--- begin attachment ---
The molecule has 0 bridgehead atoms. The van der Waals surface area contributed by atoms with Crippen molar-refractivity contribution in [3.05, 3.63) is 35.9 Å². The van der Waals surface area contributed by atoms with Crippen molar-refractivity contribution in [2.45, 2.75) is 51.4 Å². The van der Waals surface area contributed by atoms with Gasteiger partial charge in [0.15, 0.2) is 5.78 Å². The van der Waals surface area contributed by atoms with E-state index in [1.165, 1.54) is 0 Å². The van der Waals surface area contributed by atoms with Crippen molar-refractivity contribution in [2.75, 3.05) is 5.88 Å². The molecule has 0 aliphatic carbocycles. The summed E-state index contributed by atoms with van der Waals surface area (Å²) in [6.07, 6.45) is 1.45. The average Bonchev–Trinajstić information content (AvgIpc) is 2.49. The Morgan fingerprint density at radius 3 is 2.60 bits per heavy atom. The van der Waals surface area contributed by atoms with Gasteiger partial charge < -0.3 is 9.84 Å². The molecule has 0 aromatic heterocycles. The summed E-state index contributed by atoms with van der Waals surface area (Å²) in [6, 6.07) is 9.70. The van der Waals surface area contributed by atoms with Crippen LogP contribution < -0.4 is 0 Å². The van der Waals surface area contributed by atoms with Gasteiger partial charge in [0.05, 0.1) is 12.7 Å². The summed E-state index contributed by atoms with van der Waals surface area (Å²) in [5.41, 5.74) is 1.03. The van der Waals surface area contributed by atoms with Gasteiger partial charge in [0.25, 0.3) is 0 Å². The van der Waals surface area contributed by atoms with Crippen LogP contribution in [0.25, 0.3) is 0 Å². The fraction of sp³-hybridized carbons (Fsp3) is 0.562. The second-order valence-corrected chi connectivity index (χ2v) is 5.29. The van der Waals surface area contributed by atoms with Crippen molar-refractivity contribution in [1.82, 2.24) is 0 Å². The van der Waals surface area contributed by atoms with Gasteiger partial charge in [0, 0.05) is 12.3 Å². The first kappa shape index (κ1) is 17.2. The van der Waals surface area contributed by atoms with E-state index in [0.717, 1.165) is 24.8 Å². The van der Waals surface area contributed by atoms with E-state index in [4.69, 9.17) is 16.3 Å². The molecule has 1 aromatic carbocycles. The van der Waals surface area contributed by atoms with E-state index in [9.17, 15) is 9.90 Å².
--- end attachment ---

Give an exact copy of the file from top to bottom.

The molecule has 0 bridgehead atoms. The van der Waals surface area contributed by atoms with Crippen molar-refractivity contribution in [3.05, 3.63) is 35.9 Å². The van der Waals surface area contributed by atoms with Crippen molar-refractivity contribution in [2.45, 2.75) is 51.4 Å². The van der Waals surface area contributed by atoms with Gasteiger partial charge in [0.15, 0.2) is 5.78 Å². The van der Waals surface area contributed by atoms with E-state index in [1.165, 1.54) is 0 Å². The van der Waals surface area contributed by atoms with Crippen molar-refractivity contribution in [2.75, 3.05) is 5.88 Å². The molecule has 0 aliphatic carbocycles. The summed E-state index contributed by atoms with van der Waals surface area (Å²) in [6.07, 6.45) is 1.45. The average Bonchev–Trinajstić information content (AvgIpc) is 2.49. The Morgan fingerprint density at radius 3 is 2.60 bits per heavy atom. The van der Waals surface area contributed by atoms with Gasteiger partial charge < -0.3 is 9.84 Å². The molecule has 0 aromatic heterocycles. The summed E-state index contributed by atoms with van der Waals surface area (Å²) in [6, 6.07) is 9.70. The van der Waals surface area contributed by atoms with Crippen LogP contribution < -0.4 is 0 Å². The van der Waals surface area contributed by atoms with Gasteiger partial charge in [0.05, 0.1) is 12.7 Å². The summed E-state index contributed by atoms with van der Waals surface area (Å²) in [5.41, 5.74) is 1.03. The van der Waals surface area contributed by atoms with Gasteiger partial charge in [0.25, 0.3) is 0 Å². The van der Waals surface area contributed by atoms with Crippen LogP contribution in [0.25, 0.3) is 0 Å². The fraction of sp³-hybridized carbons (Fsp3) is 0.562. The second-order valence-corrected chi connectivity index (χ2v) is 5.29. The van der Waals surface area contributed by atoms with Crippen molar-refractivity contribution in [1.82, 2.24) is 0 Å². The van der Waals surface area contributed by atoms with Gasteiger partial charge in [0, 0.05) is 12.3 Å². The first kappa shape index (κ1) is 17.2. The van der Waals surface area contributed by atoms with E-state index in [0.717, 1.165) is 24.8 Å². The van der Waals surface area contributed by atoms with E-state index in [4.69, 9.17) is 16.3 Å². The molecule has 1 aromatic carbocycles. The van der Waals surface area contributed by atoms with E-state index in [9.17, 15) is 9.90 Å².